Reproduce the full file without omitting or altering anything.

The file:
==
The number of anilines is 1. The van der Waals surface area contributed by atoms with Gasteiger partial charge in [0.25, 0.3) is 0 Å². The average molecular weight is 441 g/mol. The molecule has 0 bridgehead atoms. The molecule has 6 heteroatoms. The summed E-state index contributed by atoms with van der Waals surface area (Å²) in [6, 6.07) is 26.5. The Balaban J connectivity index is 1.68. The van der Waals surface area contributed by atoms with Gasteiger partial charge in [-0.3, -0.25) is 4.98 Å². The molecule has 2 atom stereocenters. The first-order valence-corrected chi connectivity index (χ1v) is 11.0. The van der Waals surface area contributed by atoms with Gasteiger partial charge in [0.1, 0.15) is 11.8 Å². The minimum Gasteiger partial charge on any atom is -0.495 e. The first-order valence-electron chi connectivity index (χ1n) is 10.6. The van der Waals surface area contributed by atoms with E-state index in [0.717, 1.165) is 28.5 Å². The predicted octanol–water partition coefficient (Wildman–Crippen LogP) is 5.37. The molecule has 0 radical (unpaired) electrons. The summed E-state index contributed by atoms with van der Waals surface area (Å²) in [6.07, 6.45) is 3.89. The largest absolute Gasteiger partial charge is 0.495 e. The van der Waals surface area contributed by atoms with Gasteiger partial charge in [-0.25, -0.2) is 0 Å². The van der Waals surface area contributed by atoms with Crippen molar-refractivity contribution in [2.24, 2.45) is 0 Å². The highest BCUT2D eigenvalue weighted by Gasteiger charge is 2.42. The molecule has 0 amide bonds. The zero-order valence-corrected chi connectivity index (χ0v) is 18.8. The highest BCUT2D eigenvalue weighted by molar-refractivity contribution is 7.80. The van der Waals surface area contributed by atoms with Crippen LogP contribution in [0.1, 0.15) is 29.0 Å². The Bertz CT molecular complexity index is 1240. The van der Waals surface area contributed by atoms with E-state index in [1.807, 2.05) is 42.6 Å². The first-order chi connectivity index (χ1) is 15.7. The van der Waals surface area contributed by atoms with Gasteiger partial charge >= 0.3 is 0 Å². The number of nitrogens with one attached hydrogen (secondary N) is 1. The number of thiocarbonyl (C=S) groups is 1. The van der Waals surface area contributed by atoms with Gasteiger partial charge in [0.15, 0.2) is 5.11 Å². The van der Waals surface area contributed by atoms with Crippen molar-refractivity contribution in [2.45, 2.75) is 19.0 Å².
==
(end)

The number of anilines is 1. The van der Waals surface area contributed by atoms with Gasteiger partial charge in [0.25, 0.3) is 0 Å². The average molecular weight is 441 g/mol. The molecule has 0 bridgehead atoms. The molecule has 6 heteroatoms. The summed E-state index contributed by atoms with van der Waals surface area (Å²) in [6, 6.07) is 26.5. The Balaban J connectivity index is 1.68. The van der Waals surface area contributed by atoms with Gasteiger partial charge in [-0.3, -0.25) is 4.98 Å². The molecule has 2 atom stereocenters. The first-order valence-corrected chi connectivity index (χ1v) is 11.0. The van der Waals surface area contributed by atoms with Gasteiger partial charge in [0.1, 0.15) is 11.8 Å². The minimum Gasteiger partial charge on any atom is -0.495 e. The first-order valence-electron chi connectivity index (χ1n) is 10.6. The van der Waals surface area contributed by atoms with E-state index in [0.717, 1.165) is 28.5 Å². The predicted octanol–water partition coefficient (Wildman–Crippen LogP) is 5.37. The molecule has 0 radical (unpaired) electrons. The summed E-state index contributed by atoms with van der Waals surface area (Å²) in [6.07, 6.45) is 3.89. The largest absolute Gasteiger partial charge is 0.495 e. The van der Waals surface area contributed by atoms with Gasteiger partial charge in [-0.25, -0.2) is 0 Å². The van der Waals surface area contributed by atoms with Crippen molar-refractivity contribution in [2.24, 2.45) is 0 Å². The highest BCUT2D eigenvalue weighted by Gasteiger charge is 2.42. The molecule has 0 amide bonds. The zero-order valence-corrected chi connectivity index (χ0v) is 18.8. The highest BCUT2D eigenvalue weighted by molar-refractivity contribution is 7.80. The van der Waals surface area contributed by atoms with Crippen LogP contribution in [0.1, 0.15) is 29.0 Å². The Bertz CT molecular complexity index is 1240. The van der Waals surface area contributed by atoms with E-state index in [1.807, 2.05) is 42.6 Å². The first-order chi connectivity index (χ1) is 15.7. The van der Waals surface area contributed by atoms with Gasteiger partial charge >= 0.3 is 0 Å². The number of nitrogens with one attached hydrogen (secondary N) is 1. The number of thiocarbonyl (C=S) groups is 1. The van der Waals surface area contributed by atoms with Gasteiger partial charge in [0.15, 0.2) is 5.11 Å². The van der Waals surface area contributed by atoms with Crippen molar-refractivity contribution in [2.45, 2.75) is 19.0 Å².